How The Philadelphia Inquirer built its audience development team to grow its audience and drive subscriptions

Over the past two-and-a-half years, The Philadelphia Inquirer has totally revamped its approach to audience engagement. It has hired an seven-person team, led by Managing Editor for Audience and Engagement Kim Fox, to create a data-informed strategy to grow its audience, build loyalty among readers, and attract digital subscribers.

The Inquirer’s approach to audience engagement was featured Wednesday in both BetterNews and Poynter.

In Better News, Fox and Ross Maghielse, the manager of audience development, shared the Inquirer’s approach to hiring and knowledge sharing:

Q: How did you go about solving the problem?

A: We hired. Every member of the eight-person audience team joined the newsroom within the last two-and-a-half years: external hires who brought experience and a passion for audience engagement from newsrooms such as Bloomberg, The Guardian, CBS, The New York Times and The Washington Post.

With the support of the executive editor, Kim Fox built a team of three engagement editors, four additional editors designated for audience-building activities such as search engine optimization (SEO), newsletters and newsroom analytics, and a manager to oversee the day-to-day operations across those areas.

We also expect every audience team member to spread new skills and insights throughout the newsroom — training reporters on SEO and new tools, and putting data into a practical context to help editors make more informed decisions.

At Poynter, reporter Kristen Hare, reported about how the Inquirer decided to automate its Twitter presence so the team could focus its time and energy on other efforts:

The Philadelphia Inquirer’s audience team used to spend 80% of its time on Twitter for a 2-3% return in referral traffic.

“And I was like, well that’s ridiculous,” said Kim Fox, managing editor for audience and innovation.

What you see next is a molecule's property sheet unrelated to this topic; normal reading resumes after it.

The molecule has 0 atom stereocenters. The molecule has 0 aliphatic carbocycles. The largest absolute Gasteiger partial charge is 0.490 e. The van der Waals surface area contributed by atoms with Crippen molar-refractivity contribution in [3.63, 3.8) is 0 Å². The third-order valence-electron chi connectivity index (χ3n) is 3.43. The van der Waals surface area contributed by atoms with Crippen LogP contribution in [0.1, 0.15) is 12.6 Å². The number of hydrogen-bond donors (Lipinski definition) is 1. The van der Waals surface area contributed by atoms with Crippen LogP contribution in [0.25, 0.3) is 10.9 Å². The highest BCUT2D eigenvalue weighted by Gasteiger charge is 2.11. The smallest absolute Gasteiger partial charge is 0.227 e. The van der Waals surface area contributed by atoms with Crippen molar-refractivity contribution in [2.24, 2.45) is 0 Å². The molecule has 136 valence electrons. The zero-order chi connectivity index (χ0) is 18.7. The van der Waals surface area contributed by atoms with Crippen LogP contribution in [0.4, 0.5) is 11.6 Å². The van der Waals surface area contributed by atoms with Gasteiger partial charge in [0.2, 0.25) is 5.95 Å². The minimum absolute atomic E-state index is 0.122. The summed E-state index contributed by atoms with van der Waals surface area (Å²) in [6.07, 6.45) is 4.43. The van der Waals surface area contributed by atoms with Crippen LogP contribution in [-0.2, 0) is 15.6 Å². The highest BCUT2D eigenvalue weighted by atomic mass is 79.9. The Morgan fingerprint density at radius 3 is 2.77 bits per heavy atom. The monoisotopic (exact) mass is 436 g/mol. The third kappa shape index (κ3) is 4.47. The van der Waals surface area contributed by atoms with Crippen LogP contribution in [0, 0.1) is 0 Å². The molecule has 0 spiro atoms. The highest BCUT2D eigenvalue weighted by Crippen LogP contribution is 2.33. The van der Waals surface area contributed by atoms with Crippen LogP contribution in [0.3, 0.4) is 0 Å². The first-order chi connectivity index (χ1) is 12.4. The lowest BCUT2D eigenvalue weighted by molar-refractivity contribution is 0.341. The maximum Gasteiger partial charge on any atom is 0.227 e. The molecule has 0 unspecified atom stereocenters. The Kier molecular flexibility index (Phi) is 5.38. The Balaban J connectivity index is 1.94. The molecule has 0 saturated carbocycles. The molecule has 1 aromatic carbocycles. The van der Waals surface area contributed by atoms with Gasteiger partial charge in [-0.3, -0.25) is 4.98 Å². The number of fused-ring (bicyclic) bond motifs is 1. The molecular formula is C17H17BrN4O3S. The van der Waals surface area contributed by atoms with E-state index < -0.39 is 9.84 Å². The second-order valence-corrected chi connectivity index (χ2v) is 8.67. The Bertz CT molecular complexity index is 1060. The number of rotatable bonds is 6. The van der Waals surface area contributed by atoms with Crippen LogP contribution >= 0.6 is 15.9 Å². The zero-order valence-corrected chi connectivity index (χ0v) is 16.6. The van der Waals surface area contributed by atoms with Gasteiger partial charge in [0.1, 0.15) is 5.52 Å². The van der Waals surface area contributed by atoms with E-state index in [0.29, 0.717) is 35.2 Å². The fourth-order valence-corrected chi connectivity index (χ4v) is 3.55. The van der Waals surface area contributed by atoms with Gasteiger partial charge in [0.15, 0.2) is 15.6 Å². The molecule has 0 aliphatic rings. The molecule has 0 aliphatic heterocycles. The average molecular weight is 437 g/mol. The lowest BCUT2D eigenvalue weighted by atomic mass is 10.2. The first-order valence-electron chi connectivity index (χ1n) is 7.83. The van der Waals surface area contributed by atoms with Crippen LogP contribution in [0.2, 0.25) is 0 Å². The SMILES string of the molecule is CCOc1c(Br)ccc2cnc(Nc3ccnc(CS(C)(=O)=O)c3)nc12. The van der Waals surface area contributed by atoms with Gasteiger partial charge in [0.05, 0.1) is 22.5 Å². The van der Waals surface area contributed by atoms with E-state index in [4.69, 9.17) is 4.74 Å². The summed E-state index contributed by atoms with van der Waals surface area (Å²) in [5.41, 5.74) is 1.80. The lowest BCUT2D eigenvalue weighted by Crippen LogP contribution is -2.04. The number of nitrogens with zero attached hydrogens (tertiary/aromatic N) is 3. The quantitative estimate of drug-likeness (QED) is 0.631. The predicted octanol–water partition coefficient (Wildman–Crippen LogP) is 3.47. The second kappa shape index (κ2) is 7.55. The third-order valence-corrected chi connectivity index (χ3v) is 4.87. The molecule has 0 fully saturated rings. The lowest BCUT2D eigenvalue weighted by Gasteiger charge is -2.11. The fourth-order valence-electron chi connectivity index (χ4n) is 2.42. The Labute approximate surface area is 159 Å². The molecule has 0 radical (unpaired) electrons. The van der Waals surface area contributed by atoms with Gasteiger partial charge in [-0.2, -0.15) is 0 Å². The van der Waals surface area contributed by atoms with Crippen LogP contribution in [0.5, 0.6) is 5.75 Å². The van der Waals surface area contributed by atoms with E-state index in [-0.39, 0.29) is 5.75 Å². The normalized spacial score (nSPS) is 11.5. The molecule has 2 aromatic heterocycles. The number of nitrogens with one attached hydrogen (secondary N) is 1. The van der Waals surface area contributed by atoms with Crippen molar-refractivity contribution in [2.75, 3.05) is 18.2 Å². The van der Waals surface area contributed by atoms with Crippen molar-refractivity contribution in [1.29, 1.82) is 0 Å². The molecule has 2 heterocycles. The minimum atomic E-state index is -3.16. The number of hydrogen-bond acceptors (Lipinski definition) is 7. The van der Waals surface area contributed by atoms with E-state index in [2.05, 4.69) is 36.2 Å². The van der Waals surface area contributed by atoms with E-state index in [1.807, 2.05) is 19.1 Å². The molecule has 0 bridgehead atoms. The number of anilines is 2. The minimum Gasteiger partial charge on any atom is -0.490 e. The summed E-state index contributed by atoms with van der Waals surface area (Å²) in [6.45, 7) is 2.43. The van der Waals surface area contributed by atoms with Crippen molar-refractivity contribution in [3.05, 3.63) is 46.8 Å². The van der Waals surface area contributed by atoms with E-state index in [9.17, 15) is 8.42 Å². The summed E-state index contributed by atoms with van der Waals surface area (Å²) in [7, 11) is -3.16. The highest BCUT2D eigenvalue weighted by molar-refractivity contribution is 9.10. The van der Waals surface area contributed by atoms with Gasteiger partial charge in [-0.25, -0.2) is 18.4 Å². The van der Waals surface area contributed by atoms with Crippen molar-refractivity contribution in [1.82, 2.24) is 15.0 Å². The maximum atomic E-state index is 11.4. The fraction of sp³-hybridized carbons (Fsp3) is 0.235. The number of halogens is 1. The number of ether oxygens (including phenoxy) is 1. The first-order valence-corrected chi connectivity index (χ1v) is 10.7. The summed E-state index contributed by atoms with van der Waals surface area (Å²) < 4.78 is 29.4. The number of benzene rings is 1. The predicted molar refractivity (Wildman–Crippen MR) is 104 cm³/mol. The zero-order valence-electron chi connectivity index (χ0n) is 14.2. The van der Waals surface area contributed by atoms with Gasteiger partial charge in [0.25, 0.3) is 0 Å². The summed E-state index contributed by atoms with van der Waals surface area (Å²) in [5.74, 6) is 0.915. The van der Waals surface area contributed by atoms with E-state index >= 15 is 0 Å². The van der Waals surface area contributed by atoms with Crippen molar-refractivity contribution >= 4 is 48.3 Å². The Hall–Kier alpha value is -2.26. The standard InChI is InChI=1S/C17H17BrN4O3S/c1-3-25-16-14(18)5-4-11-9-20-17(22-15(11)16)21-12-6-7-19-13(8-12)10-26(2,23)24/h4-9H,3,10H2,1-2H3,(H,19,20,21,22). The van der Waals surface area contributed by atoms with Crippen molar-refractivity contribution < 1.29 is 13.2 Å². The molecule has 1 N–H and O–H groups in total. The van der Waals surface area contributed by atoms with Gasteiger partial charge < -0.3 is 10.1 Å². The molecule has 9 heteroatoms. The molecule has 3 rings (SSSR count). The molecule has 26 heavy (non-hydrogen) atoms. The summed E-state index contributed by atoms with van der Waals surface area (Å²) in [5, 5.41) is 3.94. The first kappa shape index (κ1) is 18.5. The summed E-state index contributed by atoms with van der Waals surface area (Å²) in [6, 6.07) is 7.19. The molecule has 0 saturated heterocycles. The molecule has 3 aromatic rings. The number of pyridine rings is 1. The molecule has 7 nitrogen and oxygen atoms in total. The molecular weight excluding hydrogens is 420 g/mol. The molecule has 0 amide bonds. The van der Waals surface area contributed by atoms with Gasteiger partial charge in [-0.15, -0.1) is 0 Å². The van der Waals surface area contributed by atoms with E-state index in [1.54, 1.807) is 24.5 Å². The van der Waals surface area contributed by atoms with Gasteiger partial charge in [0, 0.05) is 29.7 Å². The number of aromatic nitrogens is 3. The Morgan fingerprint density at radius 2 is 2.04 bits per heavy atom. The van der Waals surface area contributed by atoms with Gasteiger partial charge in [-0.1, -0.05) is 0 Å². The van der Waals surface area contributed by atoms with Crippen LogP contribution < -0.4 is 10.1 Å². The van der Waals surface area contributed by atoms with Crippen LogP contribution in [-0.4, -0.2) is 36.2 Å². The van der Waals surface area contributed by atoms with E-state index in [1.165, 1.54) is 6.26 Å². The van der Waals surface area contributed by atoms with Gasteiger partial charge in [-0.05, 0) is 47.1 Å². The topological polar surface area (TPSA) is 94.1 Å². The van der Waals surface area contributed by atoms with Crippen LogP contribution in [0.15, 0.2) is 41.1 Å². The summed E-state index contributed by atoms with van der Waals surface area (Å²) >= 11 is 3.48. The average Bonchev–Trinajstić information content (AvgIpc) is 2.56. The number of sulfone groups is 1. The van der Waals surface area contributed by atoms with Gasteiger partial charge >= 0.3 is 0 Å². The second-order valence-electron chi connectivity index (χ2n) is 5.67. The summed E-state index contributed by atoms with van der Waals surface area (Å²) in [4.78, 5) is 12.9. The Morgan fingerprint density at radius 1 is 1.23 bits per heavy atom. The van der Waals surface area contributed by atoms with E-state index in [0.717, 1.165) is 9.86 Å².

Now, the Inquirer’s Twitter flagship accounts are automated, and the Inquirer gets … yes … about a 2-3% return in referral traffic. With the time they saved, the six-person audience team that Fox leads has put their energy into:

  • Streamlining branded Facebook pages down from two to one, decreasing posting by 30% and increasing referral traffic by 30%
  • Growing the Inquirer’s Instagram account by 87%
  • Redeveloping newsletter strategy from automated to written by staff
  • Launching a smart speaker briefing, which led to Fox building out an innovation team
  • Adding SEO and analytics work into everything they do

This approach makes so much sense for so many reasons. Here are two of them: According to an April report from the Pew Research Center, in the United States, about 80% of all tweets come from 10% of tweeters. The report found — no surprise — that Twitter does not look like the real world local newsrooms are trying to reach.

Also, after switching to a subscription business model, a 2% return on 80% of effort just isn’t good enough.

“We need to find new audiences,” Fox said. “We need to engage with them. We need to drive them to subscribe, or we’re not going to survive.”

You can read the full BetterNews article here and the Poynter article here.


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